Conservation news

United Cacao responds to bid to remove company from London Stock Exchange

  • United Cacao is affiliated with several industrial agriculture projects in Peru, including cacao and palm oil plantations.
  • Conservation and indigenous organizations issued a letter to the London Stock Exchange in early May, alleging United Cacao’s illegal activities in Peru break the market’s rules and it should be removed from trading.
  • In a response statement, United Cacao contends its activities are legal despite accusations of land grabbing by local communities and strong evidence of illegal clearing of primary forest.

Last week, dozens of indigenous and nongovernmental organizations issued a letter to the London Stock Exchange (LSE) and UK market regulators urging them to remove UK commodity company United Cacao from trading. They cited numerous legal issues that they say violate the rules of the Alternative Investment Market, the branch of the LSE on which United Cacao is listed.

United Cacao has responded, refuting some of the allegations in a short statement published May 5 on the LSE website. It asserts that its environmental reporting documentation that assesses a project’s impact on the land and local communities, commonly called a PAMA, had been initially approved in 2013 by “the relevant authorities,” and that the company is awaiting final approval.

“The Company operates in full compliance with all applicable Peruvian and environmental laws relating to planning, land use, development, operation and plantation standards,” the statement reads. “It operates on freehold land zoned for agricultural purposes by the relevant government authorities of Loreto, Peru.”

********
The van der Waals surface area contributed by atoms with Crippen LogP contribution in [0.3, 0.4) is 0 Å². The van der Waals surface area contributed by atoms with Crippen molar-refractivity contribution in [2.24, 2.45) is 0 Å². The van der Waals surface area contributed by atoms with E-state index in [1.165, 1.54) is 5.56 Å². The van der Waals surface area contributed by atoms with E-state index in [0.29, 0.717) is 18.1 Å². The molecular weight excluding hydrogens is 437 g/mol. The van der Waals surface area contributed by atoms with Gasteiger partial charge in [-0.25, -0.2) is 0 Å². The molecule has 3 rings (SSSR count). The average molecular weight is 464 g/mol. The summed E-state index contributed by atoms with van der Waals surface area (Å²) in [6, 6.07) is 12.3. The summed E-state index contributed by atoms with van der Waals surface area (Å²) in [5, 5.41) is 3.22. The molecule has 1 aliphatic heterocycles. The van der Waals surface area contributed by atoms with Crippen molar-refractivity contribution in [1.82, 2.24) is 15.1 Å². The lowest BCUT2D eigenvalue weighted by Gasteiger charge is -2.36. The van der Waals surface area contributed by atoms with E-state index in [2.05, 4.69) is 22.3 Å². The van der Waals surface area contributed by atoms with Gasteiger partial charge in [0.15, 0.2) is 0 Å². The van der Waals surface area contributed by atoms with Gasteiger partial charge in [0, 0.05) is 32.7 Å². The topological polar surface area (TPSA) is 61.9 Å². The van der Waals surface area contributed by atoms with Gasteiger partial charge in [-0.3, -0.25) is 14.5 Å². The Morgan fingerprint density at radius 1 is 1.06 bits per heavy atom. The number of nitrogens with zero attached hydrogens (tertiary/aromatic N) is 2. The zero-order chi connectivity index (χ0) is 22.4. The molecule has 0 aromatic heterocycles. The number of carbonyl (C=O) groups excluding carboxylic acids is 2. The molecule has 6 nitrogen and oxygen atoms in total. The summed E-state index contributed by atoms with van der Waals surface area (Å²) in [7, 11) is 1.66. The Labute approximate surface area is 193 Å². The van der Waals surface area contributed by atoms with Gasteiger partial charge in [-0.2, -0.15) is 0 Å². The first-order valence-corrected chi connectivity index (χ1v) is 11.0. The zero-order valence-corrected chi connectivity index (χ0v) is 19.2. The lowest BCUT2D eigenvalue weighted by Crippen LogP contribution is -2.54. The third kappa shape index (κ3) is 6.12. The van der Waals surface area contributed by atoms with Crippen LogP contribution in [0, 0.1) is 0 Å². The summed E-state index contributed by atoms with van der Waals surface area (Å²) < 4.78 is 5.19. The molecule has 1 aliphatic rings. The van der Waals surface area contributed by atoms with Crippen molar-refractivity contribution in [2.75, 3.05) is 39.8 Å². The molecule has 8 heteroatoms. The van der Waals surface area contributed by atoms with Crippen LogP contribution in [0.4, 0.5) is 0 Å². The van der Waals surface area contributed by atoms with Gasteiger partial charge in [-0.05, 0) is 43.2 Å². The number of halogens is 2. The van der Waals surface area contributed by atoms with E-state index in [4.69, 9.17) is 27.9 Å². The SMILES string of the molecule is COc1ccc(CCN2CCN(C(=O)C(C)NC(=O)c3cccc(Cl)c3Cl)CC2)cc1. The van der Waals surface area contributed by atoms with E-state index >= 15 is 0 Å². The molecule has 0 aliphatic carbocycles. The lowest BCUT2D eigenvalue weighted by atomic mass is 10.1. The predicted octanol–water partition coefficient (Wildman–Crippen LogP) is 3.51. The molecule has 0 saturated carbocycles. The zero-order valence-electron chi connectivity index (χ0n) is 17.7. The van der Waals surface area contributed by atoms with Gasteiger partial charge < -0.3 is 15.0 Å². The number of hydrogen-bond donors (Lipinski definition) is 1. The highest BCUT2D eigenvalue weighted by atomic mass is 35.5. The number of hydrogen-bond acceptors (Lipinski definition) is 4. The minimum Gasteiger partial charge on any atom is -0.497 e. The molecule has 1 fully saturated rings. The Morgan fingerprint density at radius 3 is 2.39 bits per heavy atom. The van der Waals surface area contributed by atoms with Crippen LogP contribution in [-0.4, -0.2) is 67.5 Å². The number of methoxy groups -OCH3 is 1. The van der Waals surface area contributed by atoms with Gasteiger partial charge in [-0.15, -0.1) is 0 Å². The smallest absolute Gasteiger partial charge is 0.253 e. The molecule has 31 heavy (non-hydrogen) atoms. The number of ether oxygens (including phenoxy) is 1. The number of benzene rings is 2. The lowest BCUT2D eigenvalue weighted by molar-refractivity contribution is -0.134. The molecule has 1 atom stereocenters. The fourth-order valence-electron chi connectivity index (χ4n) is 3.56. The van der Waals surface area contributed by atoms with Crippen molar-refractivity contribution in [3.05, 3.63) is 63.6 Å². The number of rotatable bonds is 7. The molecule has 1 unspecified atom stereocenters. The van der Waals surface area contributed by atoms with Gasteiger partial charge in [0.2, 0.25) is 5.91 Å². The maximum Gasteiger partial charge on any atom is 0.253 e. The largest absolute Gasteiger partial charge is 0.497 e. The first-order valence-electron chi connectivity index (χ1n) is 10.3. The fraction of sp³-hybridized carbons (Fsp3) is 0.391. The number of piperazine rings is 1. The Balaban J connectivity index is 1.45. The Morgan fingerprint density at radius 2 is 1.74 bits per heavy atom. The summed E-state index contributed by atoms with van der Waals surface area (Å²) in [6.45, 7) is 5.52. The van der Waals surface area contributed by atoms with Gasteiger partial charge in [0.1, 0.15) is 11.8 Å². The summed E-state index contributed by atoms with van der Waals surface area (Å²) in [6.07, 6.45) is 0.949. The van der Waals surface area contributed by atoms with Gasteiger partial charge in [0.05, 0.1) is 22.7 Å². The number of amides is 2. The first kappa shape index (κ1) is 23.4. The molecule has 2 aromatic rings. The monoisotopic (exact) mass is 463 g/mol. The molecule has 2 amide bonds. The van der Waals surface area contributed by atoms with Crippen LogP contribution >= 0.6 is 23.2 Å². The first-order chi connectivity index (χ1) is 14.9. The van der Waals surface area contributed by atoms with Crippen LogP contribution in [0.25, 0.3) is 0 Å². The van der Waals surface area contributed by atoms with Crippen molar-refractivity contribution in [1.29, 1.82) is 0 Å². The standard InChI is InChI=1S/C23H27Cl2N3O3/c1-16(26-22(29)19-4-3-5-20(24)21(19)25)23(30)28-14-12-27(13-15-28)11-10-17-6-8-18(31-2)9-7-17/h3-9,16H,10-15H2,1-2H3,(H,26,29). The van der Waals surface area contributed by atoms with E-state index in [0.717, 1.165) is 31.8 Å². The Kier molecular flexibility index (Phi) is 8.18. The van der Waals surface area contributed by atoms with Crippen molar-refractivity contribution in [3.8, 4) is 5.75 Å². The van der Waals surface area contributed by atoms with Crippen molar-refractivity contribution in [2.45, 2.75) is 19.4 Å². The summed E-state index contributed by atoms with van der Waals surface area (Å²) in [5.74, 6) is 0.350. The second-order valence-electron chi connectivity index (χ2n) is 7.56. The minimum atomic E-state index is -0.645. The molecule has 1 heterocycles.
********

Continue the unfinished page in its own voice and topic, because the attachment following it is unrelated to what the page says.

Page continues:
United Cacao’s statement seems to be referencing its huge cacao plantation in Peru’s northern state of Loreto, which it is developing through its subsidiary, Cacao del Peru Norte. Touted by United Cacao as “sustainable,” research indicates much of the nearly 2,500-hectare plantation was carved out of primary rainforest (which the company refutes). However, this land may be technically zoned for agriculture, due to a “small hole in our laws,” said José Alvarez, director general of biodiversity with the Ministry of the Environment, in a previous interview with Mongabay. This “hole” is a legal classification of agricultural land based on soil and climate conditions, and it doesn’t directly consider land cover, be it fallow fields of dense forest.

Under this ambiguity, Loreto’s regional court ruled in favor of United Cacao in April 2015, allowing them to continue plantation development. United Cacao asserts Peru’s Federal Supreme Court later upheld this ruling — but a report by the Environmental Investigation Agency (EIA) says the case is ongoing. Furthermore, EIA alleges the company’s failure to disclose this information is in violation of the rules of the Alternative Investment Market (AIM), the branch of the LSE under which United Cacao is listed.

“This omission appears to violate AIM Rule 11, which states that ‘[a]n AIM company must issue notification without delay of any new developments which are not public knowledge which, if made public, would be likely to lead to a significant movement in the price of its AIM securities’,” the report states.